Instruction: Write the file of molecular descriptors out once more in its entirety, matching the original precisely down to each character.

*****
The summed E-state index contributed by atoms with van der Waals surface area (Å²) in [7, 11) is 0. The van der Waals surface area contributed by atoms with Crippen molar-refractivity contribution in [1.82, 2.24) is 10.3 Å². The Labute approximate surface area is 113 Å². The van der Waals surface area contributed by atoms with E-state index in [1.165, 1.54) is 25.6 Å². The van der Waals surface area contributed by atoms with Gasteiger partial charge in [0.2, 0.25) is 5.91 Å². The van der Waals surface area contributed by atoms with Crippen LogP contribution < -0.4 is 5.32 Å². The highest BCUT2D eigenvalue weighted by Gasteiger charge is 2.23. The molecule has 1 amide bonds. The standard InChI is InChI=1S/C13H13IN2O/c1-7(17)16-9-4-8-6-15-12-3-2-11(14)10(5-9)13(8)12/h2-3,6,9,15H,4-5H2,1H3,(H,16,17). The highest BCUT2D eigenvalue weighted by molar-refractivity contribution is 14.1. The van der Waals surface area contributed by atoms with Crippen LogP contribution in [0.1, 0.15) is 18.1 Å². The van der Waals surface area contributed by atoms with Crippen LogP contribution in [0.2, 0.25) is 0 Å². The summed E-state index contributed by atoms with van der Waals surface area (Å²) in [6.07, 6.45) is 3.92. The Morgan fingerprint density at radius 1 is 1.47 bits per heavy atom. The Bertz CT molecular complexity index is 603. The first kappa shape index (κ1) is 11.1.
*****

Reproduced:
The summed E-state index contributed by atoms with van der Waals surface area (Å²) in [7, 11) is 0. The van der Waals surface area contributed by atoms with Crippen molar-refractivity contribution in [1.82, 2.24) is 10.3 Å². The Labute approximate surface area is 113 Å². The van der Waals surface area contributed by atoms with E-state index in [1.165, 1.54) is 25.6 Å². The van der Waals surface area contributed by atoms with Gasteiger partial charge in [0.2, 0.25) is 5.91 Å². The van der Waals surface area contributed by atoms with Crippen LogP contribution < -0.4 is 5.32 Å². The highest BCUT2D eigenvalue weighted by Gasteiger charge is 2.23. The molecule has 1 amide bonds. The standard InChI is InChI=1S/C13H13IN2O/c1-7(17)16-9-4-8-6-15-12-3-2-11(14)10(5-9)13(8)12/h2-3,6,9,15H,4-5H2,1H3,(H,16,17). The highest BCUT2D eigenvalue weighted by molar-refractivity contribution is 14.1. The van der Waals surface area contributed by atoms with Crippen LogP contribution in [0.1, 0.15) is 18.1 Å². The van der Waals surface area contributed by atoms with Crippen LogP contribution in [0.2, 0.25) is 0 Å². The summed E-state index contributed by atoms with van der Waals surface area (Å²) in [6.07, 6.45) is 3.92. The Morgan fingerprint density at radius 1 is 1.47 bits per heavy atom. The Bertz CT molecular complexity index is 603. The first kappa shape index (κ1) is 11.1.